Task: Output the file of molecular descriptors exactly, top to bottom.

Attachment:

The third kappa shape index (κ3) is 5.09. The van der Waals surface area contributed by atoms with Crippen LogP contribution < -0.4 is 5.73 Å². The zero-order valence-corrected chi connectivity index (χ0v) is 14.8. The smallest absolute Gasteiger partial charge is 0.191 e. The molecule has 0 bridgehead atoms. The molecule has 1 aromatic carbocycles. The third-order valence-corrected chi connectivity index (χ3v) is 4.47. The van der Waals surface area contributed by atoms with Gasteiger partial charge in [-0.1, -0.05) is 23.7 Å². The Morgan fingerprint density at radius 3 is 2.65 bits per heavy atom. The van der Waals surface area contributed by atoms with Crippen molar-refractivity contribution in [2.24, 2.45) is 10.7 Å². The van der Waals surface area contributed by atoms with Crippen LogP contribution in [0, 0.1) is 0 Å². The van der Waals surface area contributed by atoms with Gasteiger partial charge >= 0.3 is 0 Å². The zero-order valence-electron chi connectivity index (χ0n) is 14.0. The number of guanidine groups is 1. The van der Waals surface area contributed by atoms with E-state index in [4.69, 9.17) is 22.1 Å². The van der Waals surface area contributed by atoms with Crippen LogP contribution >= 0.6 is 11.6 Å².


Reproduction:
The third kappa shape index (κ3) is 5.09. The van der Waals surface area contributed by atoms with Crippen LogP contribution < -0.4 is 5.73 Å². The zero-order valence-corrected chi connectivity index (χ0v) is 14.8. The smallest absolute Gasteiger partial charge is 0.191 e. The molecule has 0 bridgehead atoms. The molecule has 1 aromatic carbocycles. The third-order valence-corrected chi connectivity index (χ3v) is 4.47. The van der Waals surface area contributed by atoms with Gasteiger partial charge in [-0.1, -0.05) is 23.7 Å². The Morgan fingerprint density at radius 3 is 2.65 bits per heavy atom. The van der Waals surface area contributed by atoms with Crippen molar-refractivity contribution in [2.24, 2.45) is 10.7 Å². The van der Waals surface area contributed by atoms with Crippen LogP contribution in [0, 0.1) is 0 Å². The van der Waals surface area contributed by atoms with Gasteiger partial charge >= 0.3 is 0 Å². The zero-order valence-electron chi connectivity index (χ0n) is 14.0. The number of guanidine groups is 1. The van der Waals surface area contributed by atoms with E-state index in [4.69, 9.17) is 22.1 Å². The van der Waals surface area contributed by atoms with Crippen LogP contribution >= 0.6 is 11.6 Å².